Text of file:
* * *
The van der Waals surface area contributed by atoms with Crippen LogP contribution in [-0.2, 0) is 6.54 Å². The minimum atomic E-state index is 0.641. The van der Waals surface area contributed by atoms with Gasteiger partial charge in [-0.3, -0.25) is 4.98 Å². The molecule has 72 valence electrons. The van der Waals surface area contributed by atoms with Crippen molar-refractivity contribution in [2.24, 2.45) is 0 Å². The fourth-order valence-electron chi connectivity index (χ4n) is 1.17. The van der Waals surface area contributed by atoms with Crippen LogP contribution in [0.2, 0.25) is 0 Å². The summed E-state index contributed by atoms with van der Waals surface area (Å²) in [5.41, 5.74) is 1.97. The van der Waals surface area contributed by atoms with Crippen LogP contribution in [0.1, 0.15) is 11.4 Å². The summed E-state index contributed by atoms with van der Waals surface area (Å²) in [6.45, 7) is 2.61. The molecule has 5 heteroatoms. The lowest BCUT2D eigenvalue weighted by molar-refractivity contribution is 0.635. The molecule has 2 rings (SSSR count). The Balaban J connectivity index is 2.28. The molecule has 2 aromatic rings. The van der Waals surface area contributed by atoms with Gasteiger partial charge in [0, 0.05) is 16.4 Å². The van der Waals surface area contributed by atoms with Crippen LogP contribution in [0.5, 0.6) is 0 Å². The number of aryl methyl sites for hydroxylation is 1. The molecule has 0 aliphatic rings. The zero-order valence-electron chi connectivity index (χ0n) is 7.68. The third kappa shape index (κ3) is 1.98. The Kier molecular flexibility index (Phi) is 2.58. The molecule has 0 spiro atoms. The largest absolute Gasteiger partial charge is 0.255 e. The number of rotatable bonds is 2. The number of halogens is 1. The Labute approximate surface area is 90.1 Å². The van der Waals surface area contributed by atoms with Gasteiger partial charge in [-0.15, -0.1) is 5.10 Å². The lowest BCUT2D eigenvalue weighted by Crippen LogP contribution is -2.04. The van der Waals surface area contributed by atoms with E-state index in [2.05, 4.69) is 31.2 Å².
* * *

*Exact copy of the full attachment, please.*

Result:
The van der Waals surface area contributed by atoms with Crippen LogP contribution in [-0.2, 0) is 6.54 Å². The minimum atomic E-state index is 0.641. The van der Waals surface area contributed by atoms with Gasteiger partial charge in [-0.3, -0.25) is 4.98 Å². The molecule has 72 valence electrons. The van der Waals surface area contributed by atoms with Crippen molar-refractivity contribution in [2.24, 2.45) is 0 Å². The fourth-order valence-electron chi connectivity index (χ4n) is 1.17. The van der Waals surface area contributed by atoms with Crippen LogP contribution in [0.2, 0.25) is 0 Å². The summed E-state index contributed by atoms with van der Waals surface area (Å²) in [5.41, 5.74) is 1.97. The van der Waals surface area contributed by atoms with Crippen LogP contribution in [0.1, 0.15) is 11.4 Å². The summed E-state index contributed by atoms with van der Waals surface area (Å²) in [6.45, 7) is 2.61. The molecule has 5 heteroatoms. The lowest BCUT2D eigenvalue weighted by molar-refractivity contribution is 0.635. The molecule has 2 rings (SSSR count). The Balaban J connectivity index is 2.28. The molecule has 2 aromatic rings. The van der Waals surface area contributed by atoms with Gasteiger partial charge in [0, 0.05) is 16.4 Å². The van der Waals surface area contributed by atoms with Crippen LogP contribution in [0.5, 0.6) is 0 Å². The number of aryl methyl sites for hydroxylation is 1. The molecule has 0 aliphatic rings. The zero-order valence-electron chi connectivity index (χ0n) is 7.68. The third kappa shape index (κ3) is 1.98. The Kier molecular flexibility index (Phi) is 2.58. The molecule has 0 spiro atoms. The largest absolute Gasteiger partial charge is 0.255 e. The number of rotatable bonds is 2. The number of halogens is 1. The Labute approximate surface area is 90.1 Å². The van der Waals surface area contributed by atoms with Gasteiger partial charge in [-0.15, -0.1) is 5.10 Å². The lowest BCUT2D eigenvalue weighted by Crippen LogP contribution is -2.04. The van der Waals surface area contributed by atoms with E-state index in [2.05, 4.69) is 31.2 Å².